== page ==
Social gaming giant Zynga used the background distraction of Apple’s press conference (in which Apple revealed the iPad Mini) to lay off 5% of their workforce. News of the cutbacks first began circulating via Twitter, as those affected took to the social media platform to spread the news.

Zynga’s Boston based development studio (which used to be Conduit Labs before being purchased by Zynga two years ago) has been closed. That development team was responsible for Zynga’s Indiana Jones Adventure World. In addition to the shuttering of the Boston studio, Zynga’s Austin studio (which used to be Challenge Games before it was purchased in 2010) has seen 100 job cuts. Those affected were given two hours to vacate the premises.

Once the Twitter dust had settled, Zynga CEO Mark Pincus circulated an internal memo in which these reductions were announced. The memo also covers the reasons why the reductions were deemed necessary. One reason for the Austin team’s cuts was the poor performance of their recent game The Ville; a game that also happens to be the reason for a lawsuit between EA and Zynga. You can read the full memo after the jump.


Earlier today we initiated a number of changes to streamline our operations, focus our resources on our most strategic opportunities, and invest in our future. We waited to share this news with all of you until we had first spoken with the groups impacted.

As part of these changes, we’ve had to make some tough decisions around products, teams and people. I want to fill you in on what’s happened and address any concerns you may have.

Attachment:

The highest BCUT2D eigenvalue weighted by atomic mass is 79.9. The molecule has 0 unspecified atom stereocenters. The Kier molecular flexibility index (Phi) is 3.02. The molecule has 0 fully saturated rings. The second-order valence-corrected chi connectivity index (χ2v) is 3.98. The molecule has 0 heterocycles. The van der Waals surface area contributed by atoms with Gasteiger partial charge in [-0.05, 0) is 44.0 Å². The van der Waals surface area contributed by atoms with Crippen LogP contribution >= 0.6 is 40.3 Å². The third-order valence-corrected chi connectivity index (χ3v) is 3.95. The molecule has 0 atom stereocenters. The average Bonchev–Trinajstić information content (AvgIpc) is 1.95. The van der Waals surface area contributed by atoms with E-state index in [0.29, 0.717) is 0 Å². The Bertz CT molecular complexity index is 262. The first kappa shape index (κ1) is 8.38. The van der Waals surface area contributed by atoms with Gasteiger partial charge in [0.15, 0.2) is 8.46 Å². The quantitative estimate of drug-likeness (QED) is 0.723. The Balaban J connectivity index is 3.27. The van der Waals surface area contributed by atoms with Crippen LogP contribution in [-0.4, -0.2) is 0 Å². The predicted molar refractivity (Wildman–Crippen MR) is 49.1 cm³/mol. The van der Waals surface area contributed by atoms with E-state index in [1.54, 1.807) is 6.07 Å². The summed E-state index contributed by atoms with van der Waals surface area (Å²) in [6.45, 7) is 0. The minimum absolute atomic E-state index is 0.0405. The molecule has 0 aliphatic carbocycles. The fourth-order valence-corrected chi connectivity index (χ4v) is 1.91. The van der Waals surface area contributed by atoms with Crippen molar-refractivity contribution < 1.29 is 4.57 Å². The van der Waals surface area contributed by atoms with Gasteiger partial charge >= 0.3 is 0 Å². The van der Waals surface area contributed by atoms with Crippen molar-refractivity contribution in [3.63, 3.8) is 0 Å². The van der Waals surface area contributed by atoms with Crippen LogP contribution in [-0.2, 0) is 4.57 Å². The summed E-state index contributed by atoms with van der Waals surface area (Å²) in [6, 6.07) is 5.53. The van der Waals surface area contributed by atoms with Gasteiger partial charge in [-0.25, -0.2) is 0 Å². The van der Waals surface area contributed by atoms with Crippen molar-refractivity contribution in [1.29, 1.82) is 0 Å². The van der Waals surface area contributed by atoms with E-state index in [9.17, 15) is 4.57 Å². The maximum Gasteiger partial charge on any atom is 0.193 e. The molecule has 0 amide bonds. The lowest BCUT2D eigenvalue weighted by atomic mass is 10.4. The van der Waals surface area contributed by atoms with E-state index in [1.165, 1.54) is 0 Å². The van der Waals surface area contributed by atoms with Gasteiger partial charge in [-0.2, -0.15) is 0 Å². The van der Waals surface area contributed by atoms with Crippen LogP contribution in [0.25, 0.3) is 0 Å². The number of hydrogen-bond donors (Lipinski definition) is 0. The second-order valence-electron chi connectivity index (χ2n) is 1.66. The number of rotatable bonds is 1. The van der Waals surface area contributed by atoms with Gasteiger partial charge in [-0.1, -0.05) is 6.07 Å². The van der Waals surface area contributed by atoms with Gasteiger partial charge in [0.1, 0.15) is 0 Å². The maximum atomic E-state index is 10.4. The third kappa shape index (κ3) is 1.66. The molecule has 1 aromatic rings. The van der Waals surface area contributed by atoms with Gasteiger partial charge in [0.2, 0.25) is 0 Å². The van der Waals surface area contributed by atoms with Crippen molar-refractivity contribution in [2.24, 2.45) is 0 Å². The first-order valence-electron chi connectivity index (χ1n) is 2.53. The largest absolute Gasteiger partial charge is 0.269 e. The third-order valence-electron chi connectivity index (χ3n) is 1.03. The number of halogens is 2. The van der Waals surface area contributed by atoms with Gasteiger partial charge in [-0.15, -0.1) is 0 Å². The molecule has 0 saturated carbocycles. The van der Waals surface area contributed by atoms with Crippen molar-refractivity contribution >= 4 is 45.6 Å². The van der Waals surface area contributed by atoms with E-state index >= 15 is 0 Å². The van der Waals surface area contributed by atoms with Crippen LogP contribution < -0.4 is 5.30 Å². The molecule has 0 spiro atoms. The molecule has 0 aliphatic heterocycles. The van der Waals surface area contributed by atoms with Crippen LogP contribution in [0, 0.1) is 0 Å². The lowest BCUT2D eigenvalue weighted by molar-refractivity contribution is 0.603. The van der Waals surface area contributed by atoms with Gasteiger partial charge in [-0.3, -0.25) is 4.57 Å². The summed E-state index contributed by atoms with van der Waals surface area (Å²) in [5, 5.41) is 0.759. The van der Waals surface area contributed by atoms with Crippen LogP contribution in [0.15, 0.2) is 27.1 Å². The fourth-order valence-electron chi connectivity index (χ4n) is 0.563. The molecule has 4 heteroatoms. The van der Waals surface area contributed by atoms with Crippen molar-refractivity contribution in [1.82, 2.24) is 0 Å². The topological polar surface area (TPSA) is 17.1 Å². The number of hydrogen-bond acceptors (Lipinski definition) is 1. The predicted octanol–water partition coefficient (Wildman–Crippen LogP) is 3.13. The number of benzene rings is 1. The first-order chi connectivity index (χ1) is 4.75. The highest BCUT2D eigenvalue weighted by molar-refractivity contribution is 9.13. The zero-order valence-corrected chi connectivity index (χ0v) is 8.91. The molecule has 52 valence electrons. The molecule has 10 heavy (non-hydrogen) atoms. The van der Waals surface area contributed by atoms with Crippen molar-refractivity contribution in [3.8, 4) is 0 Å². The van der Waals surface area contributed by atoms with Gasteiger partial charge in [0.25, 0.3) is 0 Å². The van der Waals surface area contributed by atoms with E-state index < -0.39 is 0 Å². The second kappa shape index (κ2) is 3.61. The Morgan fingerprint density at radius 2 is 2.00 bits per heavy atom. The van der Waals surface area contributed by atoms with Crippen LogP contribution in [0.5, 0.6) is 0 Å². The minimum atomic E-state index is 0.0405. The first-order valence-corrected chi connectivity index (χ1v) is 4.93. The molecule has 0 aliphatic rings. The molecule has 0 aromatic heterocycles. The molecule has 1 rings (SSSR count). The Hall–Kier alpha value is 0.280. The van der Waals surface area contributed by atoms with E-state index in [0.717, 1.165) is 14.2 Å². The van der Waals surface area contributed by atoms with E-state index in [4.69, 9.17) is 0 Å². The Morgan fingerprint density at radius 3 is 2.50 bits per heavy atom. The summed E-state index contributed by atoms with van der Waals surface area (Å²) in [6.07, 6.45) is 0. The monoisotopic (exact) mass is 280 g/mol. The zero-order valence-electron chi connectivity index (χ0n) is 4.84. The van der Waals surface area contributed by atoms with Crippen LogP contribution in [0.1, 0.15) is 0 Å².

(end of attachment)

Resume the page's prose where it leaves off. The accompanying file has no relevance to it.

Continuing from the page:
Here are the most important details.

We are sunsetting 13 older games and we’re also significantly reducing our investment in The Ville.

We are closing the Zynga Boston studio and proposing closures of the Zynga Japan and UK studios. Additionally, we are reducing staffing levels in our Austin studio. All of these represent terrific entrepreneurial teams, which make this decision so difficult.

In addition to these studios, we are also making a small number of partner team reductions.

In all, we will unfortunately be parting ways with approximately 5% of our full time workforce. We don’t take these decisions lightly as we recognize the impact to our colleagues and friends who have been on this journey with us. We appreciate their amazing contributions and will miss them.

This is the most painful part of an overall cost reduction plan that also includes significant cuts in spending on data hosting, advertising and outside services, primarily contractors.

These reductions, along with our ongoing efforts to implement more stringent budget and resource allocation around new games and partner projects, will improve our profitability and allow us to reinvest in great games and our Zynga network on web and mobile.

Zynga made social gaming and play a worldwide phenomenon, and we remain the industry leader. Our success has come from our dedication to a simple and powerful proposition – that play is not just something people do to pass time, it’s a core need for every person and culture.

We will all be discussing these difficult changes more with our teams and as a company. Tomorrow, Dave and I will be hosting a post-earnings webcast (details to follow) and next week we will be discussing our broader vision and strategy during our quarterly all-hands meeting. I’m confident this puts us on the right path to deliver on the promise of social gaming and make Zynga into an internet treasure.

If you have any immediate questions, I hope you will talk directly with your manager, Colleen, or me.

I look forward to talking with you tomorrow.


Source: Gamasutra

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